Grace Anderson                                                 SA1974.07.3

The Steamship Vestris  was an American vessel that sailed regularly from New York to the River Plate.  On November 12, 1928 about 200 miles off Hampton Roads Virginia she began listing during a storm and sank with the loss of over 100 people, including all the thirteen child passengers and many of the women. Her sinking had a considerable impact on the International Convention for the Saving of Life at Sea (1929).  Within a week the American country music composer Carson J. Robison produced this song which was recorded  on the Victor 78rpm label.    Gracie’s text is almost identical to the original version.   Roud no. 22428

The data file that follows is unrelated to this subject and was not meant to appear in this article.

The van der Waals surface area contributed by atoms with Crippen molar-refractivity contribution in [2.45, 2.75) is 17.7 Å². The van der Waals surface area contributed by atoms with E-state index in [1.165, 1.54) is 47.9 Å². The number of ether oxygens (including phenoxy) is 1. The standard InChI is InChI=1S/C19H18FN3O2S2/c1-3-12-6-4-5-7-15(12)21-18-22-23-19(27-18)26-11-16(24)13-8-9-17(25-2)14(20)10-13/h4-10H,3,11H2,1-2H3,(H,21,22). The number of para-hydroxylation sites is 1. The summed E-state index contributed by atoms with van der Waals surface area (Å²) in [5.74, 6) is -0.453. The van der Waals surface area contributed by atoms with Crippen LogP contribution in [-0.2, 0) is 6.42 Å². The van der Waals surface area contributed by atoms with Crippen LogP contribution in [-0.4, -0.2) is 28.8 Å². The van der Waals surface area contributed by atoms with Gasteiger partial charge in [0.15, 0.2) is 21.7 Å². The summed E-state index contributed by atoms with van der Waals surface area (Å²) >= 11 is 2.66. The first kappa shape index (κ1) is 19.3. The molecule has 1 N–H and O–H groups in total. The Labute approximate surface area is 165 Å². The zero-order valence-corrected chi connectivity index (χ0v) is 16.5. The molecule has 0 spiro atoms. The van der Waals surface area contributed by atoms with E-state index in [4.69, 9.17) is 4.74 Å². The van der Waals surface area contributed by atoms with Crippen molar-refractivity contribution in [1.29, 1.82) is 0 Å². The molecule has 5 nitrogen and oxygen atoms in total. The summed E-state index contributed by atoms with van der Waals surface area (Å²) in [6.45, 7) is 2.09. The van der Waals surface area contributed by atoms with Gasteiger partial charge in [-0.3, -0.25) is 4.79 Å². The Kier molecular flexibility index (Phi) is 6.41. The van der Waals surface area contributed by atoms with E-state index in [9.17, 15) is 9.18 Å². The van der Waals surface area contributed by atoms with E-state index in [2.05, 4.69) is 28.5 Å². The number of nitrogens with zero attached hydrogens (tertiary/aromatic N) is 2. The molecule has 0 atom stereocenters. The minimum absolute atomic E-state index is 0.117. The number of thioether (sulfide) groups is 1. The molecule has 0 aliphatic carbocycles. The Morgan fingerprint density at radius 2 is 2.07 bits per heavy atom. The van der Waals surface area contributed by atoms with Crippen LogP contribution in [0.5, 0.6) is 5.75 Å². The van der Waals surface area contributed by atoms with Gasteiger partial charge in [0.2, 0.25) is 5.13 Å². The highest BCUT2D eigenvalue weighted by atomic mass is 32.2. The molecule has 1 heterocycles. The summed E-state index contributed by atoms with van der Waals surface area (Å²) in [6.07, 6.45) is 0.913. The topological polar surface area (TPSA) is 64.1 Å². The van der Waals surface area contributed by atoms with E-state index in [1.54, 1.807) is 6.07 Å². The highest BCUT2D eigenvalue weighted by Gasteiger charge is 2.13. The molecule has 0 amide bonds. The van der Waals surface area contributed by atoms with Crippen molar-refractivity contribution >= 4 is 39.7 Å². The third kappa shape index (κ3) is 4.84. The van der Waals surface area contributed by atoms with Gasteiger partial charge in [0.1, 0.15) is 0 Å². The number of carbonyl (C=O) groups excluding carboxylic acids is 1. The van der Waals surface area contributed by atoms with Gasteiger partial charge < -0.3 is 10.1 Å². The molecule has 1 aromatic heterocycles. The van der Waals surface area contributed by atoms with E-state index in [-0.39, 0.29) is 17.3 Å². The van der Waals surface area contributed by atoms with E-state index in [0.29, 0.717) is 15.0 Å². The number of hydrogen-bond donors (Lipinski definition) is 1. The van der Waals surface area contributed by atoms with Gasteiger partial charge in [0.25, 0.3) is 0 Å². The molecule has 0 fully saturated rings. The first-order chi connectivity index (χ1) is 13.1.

Bravely she sailed from New York city bound for the land o’er the sea
And on a deck where wives and husbands and children with hearts gay and free.
She sailed on her wake o’er the deep blue ocean, never a thought of fear,
For there on the bridge stood Captain Harry, a sailor for many a year.    [Captain Carey]

Then came a storm that hit the Vestris: wild waves came rolling high
And then in this night a call was sounded, then they knew that death was nigh.
Slowly they sank as the captain waited, hoping his ship he could save,
And then too late he feared, the message, the Vestris was doomed to her grave.

Sad were the cries of men and women, mothers with babes there to die;
Brave men who fought to save their loved ones, lifeboats that sank in the night
Great was the toll of lives that were taken, husbands and wives torn apart,
And many a home with loved ones missing, many a sad broken heart.

There on the bridge stood Captain Harry waiting for death to befall
And so we know that someone blundered, we should forget after all.
For we are all adrift on life’s mighty ocean where each must take as it comes,
And we should learn from this sad story – if we hesitate we are lost.